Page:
- How would this person respond if someone barged into his business or home unannounced, with a hostile attitude?
- Would he not feel intimidated if a group of aggressive people targeted him for any reason at all?
- What was this supposed to accomplish in the first place?
- What response did they realistically expect and what response would have been ideal?
You don’t need to carry guns in order to make people feel threatened, whether they are racist assholes or not. Decent people would have felt threatened as well. You can’t complain about the automatic assumption of violence right after admitting your protest was not meant to be peaceful. You can’t have it both ways.
We are not allowed to take up space, and once we do – even if it is to beg that people see us as human and stop killing us – we are infringing upon the privilege and ignorance of those who who wish to remain blissfully unsympathetic.
The people seated at the tables or running those eating venues were not killing anybody or denying anybody’s humanity. They were going about their daily business. And racist or not, anyone would react poorly to such an undeserved accusation.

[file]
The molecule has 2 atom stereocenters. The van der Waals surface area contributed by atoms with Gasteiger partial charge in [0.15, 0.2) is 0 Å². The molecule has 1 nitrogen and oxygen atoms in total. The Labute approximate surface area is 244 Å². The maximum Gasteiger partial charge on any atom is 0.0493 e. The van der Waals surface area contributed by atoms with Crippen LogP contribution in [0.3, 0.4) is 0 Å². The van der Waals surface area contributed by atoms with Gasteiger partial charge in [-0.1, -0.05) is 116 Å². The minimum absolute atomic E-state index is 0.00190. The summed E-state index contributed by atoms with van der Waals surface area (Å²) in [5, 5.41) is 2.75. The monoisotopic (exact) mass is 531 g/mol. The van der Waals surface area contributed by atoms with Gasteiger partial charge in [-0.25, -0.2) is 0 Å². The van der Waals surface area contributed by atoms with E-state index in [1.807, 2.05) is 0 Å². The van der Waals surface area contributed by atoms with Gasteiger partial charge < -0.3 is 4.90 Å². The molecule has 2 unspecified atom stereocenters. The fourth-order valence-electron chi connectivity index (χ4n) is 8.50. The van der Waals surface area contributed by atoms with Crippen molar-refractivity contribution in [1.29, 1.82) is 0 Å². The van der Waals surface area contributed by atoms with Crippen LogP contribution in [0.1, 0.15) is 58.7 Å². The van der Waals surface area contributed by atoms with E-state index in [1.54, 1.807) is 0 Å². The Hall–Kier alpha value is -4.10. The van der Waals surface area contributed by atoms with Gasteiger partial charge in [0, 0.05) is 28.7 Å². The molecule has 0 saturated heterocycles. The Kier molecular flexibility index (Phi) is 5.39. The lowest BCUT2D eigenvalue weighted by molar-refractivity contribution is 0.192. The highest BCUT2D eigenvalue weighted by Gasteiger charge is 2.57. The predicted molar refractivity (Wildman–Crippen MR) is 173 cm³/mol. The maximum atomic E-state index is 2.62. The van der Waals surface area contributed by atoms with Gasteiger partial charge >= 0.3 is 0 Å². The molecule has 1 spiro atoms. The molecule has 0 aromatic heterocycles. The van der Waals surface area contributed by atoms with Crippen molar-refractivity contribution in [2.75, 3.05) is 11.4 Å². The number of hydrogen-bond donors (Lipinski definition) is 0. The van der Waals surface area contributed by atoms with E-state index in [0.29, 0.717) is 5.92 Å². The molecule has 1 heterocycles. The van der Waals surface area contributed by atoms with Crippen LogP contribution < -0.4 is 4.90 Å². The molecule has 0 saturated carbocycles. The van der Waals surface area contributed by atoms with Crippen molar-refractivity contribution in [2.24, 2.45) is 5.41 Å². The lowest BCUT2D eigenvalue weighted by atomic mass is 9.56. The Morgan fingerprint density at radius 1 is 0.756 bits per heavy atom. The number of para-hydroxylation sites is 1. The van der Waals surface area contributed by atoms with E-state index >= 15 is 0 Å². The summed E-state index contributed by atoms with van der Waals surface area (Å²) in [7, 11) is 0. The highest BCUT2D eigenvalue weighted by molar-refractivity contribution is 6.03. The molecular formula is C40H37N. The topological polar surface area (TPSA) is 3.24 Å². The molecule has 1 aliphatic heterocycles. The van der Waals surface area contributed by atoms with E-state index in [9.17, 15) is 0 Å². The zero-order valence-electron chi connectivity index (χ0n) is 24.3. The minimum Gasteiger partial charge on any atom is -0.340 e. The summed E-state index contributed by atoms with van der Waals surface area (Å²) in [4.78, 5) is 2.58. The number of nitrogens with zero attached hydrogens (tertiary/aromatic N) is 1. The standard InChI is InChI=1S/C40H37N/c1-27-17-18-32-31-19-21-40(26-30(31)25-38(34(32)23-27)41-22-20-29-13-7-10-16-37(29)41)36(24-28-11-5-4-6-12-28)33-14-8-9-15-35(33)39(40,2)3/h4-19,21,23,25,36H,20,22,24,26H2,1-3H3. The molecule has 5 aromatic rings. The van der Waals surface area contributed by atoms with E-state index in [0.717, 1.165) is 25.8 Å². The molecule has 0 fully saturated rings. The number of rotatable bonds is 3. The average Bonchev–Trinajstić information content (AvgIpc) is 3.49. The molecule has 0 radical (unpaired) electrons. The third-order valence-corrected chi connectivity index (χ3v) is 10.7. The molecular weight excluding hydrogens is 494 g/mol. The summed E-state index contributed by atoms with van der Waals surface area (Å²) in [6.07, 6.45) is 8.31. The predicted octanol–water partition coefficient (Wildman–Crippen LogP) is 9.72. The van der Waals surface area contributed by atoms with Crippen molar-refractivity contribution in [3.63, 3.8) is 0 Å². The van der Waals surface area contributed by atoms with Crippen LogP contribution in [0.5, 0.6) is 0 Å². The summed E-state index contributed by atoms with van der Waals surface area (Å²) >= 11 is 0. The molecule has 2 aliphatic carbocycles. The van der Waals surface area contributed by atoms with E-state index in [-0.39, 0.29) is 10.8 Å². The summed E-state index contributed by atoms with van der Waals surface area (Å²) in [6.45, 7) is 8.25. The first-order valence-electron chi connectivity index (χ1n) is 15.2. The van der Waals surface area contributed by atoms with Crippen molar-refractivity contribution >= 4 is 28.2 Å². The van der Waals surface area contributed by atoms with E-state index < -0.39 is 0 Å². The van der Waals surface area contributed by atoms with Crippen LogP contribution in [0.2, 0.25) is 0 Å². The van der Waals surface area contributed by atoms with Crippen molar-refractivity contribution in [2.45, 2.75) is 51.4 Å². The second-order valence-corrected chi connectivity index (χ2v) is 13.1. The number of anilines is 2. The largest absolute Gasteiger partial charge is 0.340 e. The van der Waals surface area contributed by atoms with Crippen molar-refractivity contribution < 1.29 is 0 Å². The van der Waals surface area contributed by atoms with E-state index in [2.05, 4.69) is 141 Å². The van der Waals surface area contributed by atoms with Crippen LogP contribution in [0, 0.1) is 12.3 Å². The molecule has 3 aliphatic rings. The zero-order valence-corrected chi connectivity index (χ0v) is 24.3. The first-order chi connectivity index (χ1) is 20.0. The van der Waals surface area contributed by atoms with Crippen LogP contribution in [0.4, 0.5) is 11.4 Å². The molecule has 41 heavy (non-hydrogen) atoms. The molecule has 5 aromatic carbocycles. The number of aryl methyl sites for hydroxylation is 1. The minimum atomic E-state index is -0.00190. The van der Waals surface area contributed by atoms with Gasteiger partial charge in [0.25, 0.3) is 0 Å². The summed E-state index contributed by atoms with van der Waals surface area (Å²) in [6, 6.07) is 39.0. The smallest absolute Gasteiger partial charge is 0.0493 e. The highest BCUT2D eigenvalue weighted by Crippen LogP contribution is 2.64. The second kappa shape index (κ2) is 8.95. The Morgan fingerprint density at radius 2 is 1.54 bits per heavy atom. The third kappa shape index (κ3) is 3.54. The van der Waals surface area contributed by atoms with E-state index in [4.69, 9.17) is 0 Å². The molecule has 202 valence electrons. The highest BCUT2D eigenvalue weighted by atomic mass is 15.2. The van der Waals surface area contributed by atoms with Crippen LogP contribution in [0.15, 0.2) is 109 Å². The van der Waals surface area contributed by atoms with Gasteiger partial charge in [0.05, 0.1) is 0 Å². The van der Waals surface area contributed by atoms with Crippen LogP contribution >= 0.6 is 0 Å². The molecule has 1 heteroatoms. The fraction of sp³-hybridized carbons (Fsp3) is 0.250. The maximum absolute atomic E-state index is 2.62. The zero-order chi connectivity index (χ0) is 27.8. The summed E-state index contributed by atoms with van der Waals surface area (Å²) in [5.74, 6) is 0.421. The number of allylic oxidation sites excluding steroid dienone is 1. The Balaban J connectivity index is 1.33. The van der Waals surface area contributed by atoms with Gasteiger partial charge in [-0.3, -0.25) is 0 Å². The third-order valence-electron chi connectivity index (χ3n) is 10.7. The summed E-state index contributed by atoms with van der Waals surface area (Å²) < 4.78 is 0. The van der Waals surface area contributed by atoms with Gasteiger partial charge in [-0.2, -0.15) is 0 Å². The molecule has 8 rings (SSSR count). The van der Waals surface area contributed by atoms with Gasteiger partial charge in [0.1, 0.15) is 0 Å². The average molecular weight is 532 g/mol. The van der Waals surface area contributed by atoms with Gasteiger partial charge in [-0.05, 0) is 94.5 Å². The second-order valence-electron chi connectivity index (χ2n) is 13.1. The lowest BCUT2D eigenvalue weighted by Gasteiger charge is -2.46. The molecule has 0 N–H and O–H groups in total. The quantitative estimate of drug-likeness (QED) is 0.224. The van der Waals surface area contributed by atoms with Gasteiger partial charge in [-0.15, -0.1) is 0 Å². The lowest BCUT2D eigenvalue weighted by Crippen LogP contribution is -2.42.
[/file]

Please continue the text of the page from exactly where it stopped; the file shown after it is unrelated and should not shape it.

Most of us shutting down city council meetings, or interrupting President Obama’s press conferences, or blocking traffic to end incarceration and deportations, know what both the cost and benefits are.
I’d like to read more about the benefits and achievements of walking in on other people’s events – events which they took the time and money to organise -and diverting attention from what those gathered there were actually interested in. Why don’t they organise their own events and leave it at that? Events which don’t involve bullying and cornering others.
The days of going up to someone with a gun and nicely asking them to sop murdering our people are over. There is nothing “peaceful”about the murders of Black and Brown people – and asking folks to “remain calm and civilize” is nothing but a justification for that violence.
The answer is, therefore, indiscriminately targeting and holding responsible any person who is not Black or Brown, anywhere, with aggressive accusations of endorsing murder, and thinking this will actually solve something.